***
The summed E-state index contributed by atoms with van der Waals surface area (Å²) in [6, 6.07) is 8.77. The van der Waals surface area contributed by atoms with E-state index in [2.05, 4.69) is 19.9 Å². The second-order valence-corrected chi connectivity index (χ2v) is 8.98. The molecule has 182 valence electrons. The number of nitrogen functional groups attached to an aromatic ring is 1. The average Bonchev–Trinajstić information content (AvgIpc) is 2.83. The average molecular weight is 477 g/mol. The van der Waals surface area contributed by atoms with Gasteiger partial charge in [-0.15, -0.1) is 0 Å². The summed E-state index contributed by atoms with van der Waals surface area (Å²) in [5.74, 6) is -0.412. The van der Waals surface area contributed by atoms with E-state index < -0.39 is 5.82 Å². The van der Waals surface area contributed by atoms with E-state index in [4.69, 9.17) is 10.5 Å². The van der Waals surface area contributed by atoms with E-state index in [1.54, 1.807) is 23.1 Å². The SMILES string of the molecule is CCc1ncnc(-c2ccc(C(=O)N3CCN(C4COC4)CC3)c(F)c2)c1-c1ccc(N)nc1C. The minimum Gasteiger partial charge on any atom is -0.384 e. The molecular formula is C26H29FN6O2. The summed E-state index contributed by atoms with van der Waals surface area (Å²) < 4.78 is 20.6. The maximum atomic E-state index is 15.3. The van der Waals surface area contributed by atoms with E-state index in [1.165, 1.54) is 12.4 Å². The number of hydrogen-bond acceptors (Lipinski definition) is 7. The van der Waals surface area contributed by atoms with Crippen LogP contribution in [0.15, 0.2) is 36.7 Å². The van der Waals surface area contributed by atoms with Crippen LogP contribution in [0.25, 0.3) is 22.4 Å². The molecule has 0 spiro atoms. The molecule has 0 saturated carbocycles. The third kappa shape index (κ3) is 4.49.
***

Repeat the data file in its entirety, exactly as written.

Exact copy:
The summed E-state index contributed by atoms with van der Waals surface area (Å²) in [6, 6.07) is 8.77. The van der Waals surface area contributed by atoms with E-state index in [2.05, 4.69) is 19.9 Å². The second-order valence-corrected chi connectivity index (χ2v) is 8.98. The molecule has 182 valence electrons. The number of nitrogen functional groups attached to an aromatic ring is 1. The average Bonchev–Trinajstić information content (AvgIpc) is 2.83. The average molecular weight is 477 g/mol. The van der Waals surface area contributed by atoms with Gasteiger partial charge in [-0.15, -0.1) is 0 Å². The summed E-state index contributed by atoms with van der Waals surface area (Å²) in [5.74, 6) is -0.412. The van der Waals surface area contributed by atoms with E-state index < -0.39 is 5.82 Å². The van der Waals surface area contributed by atoms with E-state index in [4.69, 9.17) is 10.5 Å². The van der Waals surface area contributed by atoms with E-state index in [1.54, 1.807) is 23.1 Å². The SMILES string of the molecule is CCc1ncnc(-c2ccc(C(=O)N3CCN(C4COC4)CC3)c(F)c2)c1-c1ccc(N)nc1C. The minimum Gasteiger partial charge on any atom is -0.384 e. The molecular formula is C26H29FN6O2. The summed E-state index contributed by atoms with van der Waals surface area (Å²) < 4.78 is 20.6. The maximum atomic E-state index is 15.3. The van der Waals surface area contributed by atoms with E-state index in [1.165, 1.54) is 12.4 Å². The number of hydrogen-bond acceptors (Lipinski definition) is 7. The van der Waals surface area contributed by atoms with Crippen LogP contribution in [0.15, 0.2) is 36.7 Å². The van der Waals surface area contributed by atoms with Crippen LogP contribution in [0.25, 0.3) is 22.4 Å². The molecule has 0 spiro atoms. The molecule has 0 saturated carbocycles. The third kappa shape index (κ3) is 4.49.